The Finance Ministry is dropping a major public relations firm, just days after the state comptroller raised concerns that Scherf Communications might face conflicts of interests because its customers include some of Israel’s largest companies.
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Finance Ministry Director General Yael Andorn announced yesterday that the ministry would not work with Motti Scherf’s firm.
State Comptroller Joseph Shapira had started looking into the terms of the contract, which was announced only four days earlier.
On Sunday, the Finance Ministry announced that it was hiring Scherf for NIS 20,000 a month. In that announcement, it stated that it had addressed issues relating to conflicts of interest.
In yesterday’s announcement, the ministry stated that Scherf Communications had been chosen after scoring the highest in a tender process, and that the issue of conflicts of interests would be addressed in a detailed agreement. It added, “Given the major processes being led by the Finance Ministry, and so that there not be any doubt, at this point the ministry will not be working with an external communications firm.”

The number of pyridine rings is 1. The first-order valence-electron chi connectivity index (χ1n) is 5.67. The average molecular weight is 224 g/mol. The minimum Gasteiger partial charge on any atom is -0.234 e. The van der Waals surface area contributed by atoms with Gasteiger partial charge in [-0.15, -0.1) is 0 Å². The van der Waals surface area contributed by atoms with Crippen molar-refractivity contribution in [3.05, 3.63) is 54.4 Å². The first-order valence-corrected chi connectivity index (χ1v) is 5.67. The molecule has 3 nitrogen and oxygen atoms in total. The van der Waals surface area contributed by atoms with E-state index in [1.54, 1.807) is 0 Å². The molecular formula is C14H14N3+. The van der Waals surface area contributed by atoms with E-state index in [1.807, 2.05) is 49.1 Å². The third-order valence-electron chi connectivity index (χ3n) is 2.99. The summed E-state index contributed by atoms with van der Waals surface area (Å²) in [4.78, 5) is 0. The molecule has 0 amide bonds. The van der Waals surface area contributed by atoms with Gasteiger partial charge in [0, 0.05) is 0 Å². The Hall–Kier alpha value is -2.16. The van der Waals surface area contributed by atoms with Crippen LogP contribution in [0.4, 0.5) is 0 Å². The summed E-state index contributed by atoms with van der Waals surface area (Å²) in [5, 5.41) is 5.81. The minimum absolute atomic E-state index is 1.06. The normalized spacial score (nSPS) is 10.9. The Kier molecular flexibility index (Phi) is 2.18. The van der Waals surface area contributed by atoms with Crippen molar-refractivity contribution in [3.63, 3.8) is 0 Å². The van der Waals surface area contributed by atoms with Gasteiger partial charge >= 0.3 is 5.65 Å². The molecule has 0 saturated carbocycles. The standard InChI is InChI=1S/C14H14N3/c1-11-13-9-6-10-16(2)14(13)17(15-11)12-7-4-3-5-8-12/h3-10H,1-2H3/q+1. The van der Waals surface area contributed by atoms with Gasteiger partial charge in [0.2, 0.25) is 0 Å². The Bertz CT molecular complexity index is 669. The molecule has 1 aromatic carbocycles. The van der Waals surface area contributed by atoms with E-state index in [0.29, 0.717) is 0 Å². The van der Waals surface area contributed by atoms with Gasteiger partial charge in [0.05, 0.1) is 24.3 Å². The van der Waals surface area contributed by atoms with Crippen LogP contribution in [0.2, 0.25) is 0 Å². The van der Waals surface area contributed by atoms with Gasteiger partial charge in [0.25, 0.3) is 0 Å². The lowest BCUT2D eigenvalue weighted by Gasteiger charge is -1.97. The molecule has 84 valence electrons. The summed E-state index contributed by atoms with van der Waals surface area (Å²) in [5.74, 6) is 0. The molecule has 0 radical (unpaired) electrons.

After Sunday’s announcement, Shapira asked the treasury for the details of the agreement, particularly those regarding conflict of interest, sources told TheMarker.
The comptroller has criticized the appointment of private advisors to government ministries in the past.
Finance Minister Yair Lapid spoke with Andorn after Sunday’s announcement, in the wake of public criticism, and they agreed to cancel the agreement with Scherf.
Sources close to the Finance Ministry said Lapid was troubled by the possibility that his ministry’s media advisor might also be serving as media advisor to Bank Leumi CEO Rakefet Russak-Aminoach and to Idan Ofer, controlling shareholder of the Israel Corporation.
Currently, the Finance Ministry does not have an in-house spokesperson.